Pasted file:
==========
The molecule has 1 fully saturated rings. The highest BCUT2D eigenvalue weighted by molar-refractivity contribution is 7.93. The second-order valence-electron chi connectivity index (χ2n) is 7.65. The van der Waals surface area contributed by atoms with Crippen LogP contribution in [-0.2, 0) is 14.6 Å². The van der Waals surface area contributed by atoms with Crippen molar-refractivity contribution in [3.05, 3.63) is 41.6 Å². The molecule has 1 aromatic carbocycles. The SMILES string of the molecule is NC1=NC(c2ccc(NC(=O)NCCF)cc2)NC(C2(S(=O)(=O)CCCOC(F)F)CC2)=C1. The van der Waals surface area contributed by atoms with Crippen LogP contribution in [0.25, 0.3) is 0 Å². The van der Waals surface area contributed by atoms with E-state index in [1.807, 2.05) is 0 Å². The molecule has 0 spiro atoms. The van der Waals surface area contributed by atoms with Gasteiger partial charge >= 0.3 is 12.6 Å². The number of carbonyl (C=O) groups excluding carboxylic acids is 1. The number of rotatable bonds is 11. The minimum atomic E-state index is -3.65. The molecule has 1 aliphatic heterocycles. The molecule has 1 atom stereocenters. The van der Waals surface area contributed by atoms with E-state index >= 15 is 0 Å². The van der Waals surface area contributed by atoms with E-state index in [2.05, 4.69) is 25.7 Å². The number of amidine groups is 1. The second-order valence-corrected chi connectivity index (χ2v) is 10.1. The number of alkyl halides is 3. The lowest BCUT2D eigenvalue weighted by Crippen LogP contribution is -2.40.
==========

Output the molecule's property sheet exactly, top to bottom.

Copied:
The molecule has 1 fully saturated rings. The highest BCUT2D eigenvalue weighted by molar-refractivity contribution is 7.93. The second-order valence-electron chi connectivity index (χ2n) is 7.65. The van der Waals surface area contributed by atoms with Crippen LogP contribution in [-0.2, 0) is 14.6 Å². The van der Waals surface area contributed by atoms with Crippen molar-refractivity contribution in [3.05, 3.63) is 41.6 Å². The molecule has 1 aromatic carbocycles. The SMILES string of the molecule is NC1=NC(c2ccc(NC(=O)NCCF)cc2)NC(C2(S(=O)(=O)CCCOC(F)F)CC2)=C1. The van der Waals surface area contributed by atoms with Crippen LogP contribution in [0.25, 0.3) is 0 Å². The van der Waals surface area contributed by atoms with E-state index in [1.807, 2.05) is 0 Å². The molecule has 0 spiro atoms. The van der Waals surface area contributed by atoms with Gasteiger partial charge >= 0.3 is 12.6 Å². The number of carbonyl (C=O) groups excluding carboxylic acids is 1. The number of rotatable bonds is 11. The minimum atomic E-state index is -3.65. The molecule has 1 aliphatic heterocycles. The molecule has 1 atom stereocenters. The van der Waals surface area contributed by atoms with E-state index >= 15 is 0 Å². The van der Waals surface area contributed by atoms with E-state index in [2.05, 4.69) is 25.7 Å². The number of amidine groups is 1. The second-order valence-corrected chi connectivity index (χ2v) is 10.1. The number of alkyl halides is 3. The lowest BCUT2D eigenvalue weighted by Crippen LogP contribution is -2.40.